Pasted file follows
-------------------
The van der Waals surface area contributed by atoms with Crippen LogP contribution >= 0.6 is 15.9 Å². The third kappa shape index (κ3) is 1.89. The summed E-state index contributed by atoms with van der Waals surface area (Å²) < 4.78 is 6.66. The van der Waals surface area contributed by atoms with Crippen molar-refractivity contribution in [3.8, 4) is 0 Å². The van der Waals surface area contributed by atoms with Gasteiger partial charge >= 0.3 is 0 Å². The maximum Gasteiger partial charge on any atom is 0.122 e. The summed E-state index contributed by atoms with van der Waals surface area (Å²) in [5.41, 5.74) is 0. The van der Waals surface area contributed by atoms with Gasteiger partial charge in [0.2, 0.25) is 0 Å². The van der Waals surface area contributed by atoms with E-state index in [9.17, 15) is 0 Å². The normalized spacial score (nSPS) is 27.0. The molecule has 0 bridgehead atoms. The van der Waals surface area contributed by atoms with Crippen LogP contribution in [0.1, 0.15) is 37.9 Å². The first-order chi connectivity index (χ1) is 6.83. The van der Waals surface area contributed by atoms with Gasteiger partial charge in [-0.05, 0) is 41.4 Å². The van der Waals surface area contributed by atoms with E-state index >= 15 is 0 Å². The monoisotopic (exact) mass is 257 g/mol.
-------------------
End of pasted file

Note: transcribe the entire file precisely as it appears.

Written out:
The van der Waals surface area contributed by atoms with Crippen LogP contribution >= 0.6 is 15.9 Å². The third kappa shape index (κ3) is 1.89. The summed E-state index contributed by atoms with van der Waals surface area (Å²) < 4.78 is 6.66. The van der Waals surface area contributed by atoms with Crippen molar-refractivity contribution in [3.8, 4) is 0 Å². The van der Waals surface area contributed by atoms with Gasteiger partial charge >= 0.3 is 0 Å². The maximum Gasteiger partial charge on any atom is 0.122 e. The summed E-state index contributed by atoms with van der Waals surface area (Å²) in [5.41, 5.74) is 0. The van der Waals surface area contributed by atoms with Gasteiger partial charge in [0.2, 0.25) is 0 Å². The van der Waals surface area contributed by atoms with E-state index in [9.17, 15) is 0 Å². The normalized spacial score (nSPS) is 27.0. The molecule has 0 bridgehead atoms. The van der Waals surface area contributed by atoms with Crippen LogP contribution in [0.1, 0.15) is 37.9 Å². The first-order chi connectivity index (χ1) is 6.83. The van der Waals surface area contributed by atoms with Gasteiger partial charge in [-0.05, 0) is 41.4 Å². The van der Waals surface area contributed by atoms with E-state index >= 15 is 0 Å². The monoisotopic (exact) mass is 257 g/mol.